Under New York’s law and regulations, there are several well-settled guiding principles for physically interacting with students with disabilities: corporal punishment is prohibited; the use of aversive interventions has been eliminated; and emergency physical interventions are permitted, but only under very limited circumstances. Plus, schools may use time-out rooms for certain students, but only when recommended by the Committee on Special Education and in accordance with a legally mandated district policy.

Based on recent guidance from the United States Department of Education, in July 2023 the Board of Regents adopted a series of amendments to Parts 100 and 200 of the Regulations of the Commissioner of Education designed to further ensure student safety during all instances of physical intervention. The July 17, 2023 Board of Regents Item sets forth the new regulatory language, the amended regulations, and the deleted provisions for further reference. Highlights of these changes include the following:

  • Expanding the prohibition against corporal punishment to also prohibit the use of seclusion and prone restraint, which is defined as a physical or mechanical restraint while the student is in the face down position.
  • Physical restraints (i.e., emergency intervention) remain permissible, but only in situations in which immediate intervention involving the use of reasonable physical force is necessary to prevent imminent danger of serious physical harm to the student or others.
  • In general, physical restraint may not be used to prevent property damage, except in situations where there is imminent danger of serious physical harm to the student or others and the student has not responded to positive, proactive intervention strategies.
  • Increased documentation and parental-notice requirements following the use of a physical restraint or timeout, including a debriefing amongst school administrators after each incident.
  • Mandatory annual training for all staff on the school’s policies and procedures related to the use of timeout and physical restraint.
  • Mandatory annual evidence-based training in safe and effective timeout and physical restraint procedures for any staff member who may be called upon to implement timeout or physical restraint.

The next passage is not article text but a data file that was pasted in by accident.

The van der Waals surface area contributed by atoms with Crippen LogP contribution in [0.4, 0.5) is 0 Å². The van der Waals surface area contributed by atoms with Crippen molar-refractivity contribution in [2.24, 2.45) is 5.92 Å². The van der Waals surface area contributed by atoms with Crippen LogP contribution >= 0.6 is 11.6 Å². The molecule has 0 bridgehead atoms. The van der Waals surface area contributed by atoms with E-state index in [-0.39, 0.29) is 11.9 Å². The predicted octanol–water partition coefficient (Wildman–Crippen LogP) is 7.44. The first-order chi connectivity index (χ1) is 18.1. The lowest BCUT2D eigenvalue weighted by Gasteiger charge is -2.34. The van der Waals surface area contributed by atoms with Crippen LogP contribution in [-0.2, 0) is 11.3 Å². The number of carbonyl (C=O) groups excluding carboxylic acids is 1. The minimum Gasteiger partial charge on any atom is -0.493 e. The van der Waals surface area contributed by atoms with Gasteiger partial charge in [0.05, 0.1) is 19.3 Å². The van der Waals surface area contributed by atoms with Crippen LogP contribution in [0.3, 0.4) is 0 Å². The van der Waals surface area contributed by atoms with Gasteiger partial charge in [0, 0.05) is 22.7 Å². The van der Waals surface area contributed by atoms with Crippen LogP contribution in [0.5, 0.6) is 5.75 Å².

• New reporting requirements related to corporal punishment, aversive interventions, seclusion, timeout and physical restraints. This reporting shall be done through SED’s Student Information Reporting System (SIRS).
  • Prohibition against using physical restraint as a planned intervention on a student’s individualized education program, Section 504 plan or behavioral intervention plan.
  • Clarifying that these rules and prohibitions also apply to school resource officers.

These new rules went into effect on August 2, 2023. Schools are encouraged to review their policies and procedures on these practices to ensure they are compliant at the start of the school year. Harris Beach’s Education Team will closely monitor this and related special education legal issues. If you have any questions about the matters in this legal alert or any other related legal matters, please reach out to attorney Jeffrey J. Weiss at (716) 200-5141 and jweiss@harrisbeach.com; attorney Anne M. McGinnis at (585) 419-8613 and amcginnis@harrisbeach.com; attorney Andrew R. Mark at (716) 200-5263 and amark@harrisbeach.com, attorney Howard J. Goldsmith at (518) 701-2736 and hgoldsmith@harrisbeach.com; or to the Harris Beach attorney with whom you most frequently work.

This alert is not a substitute for advice of counsel on specific legal issues.

Harris Beach has offices throughout New York state, including Albany, Buffalo, Ithaca, Long Island, New York City, Rochester, Saratoga Springs, Syracuse and White Plains, as well as Washington D.C., New Haven, Connecticut and Newark, New Jersey.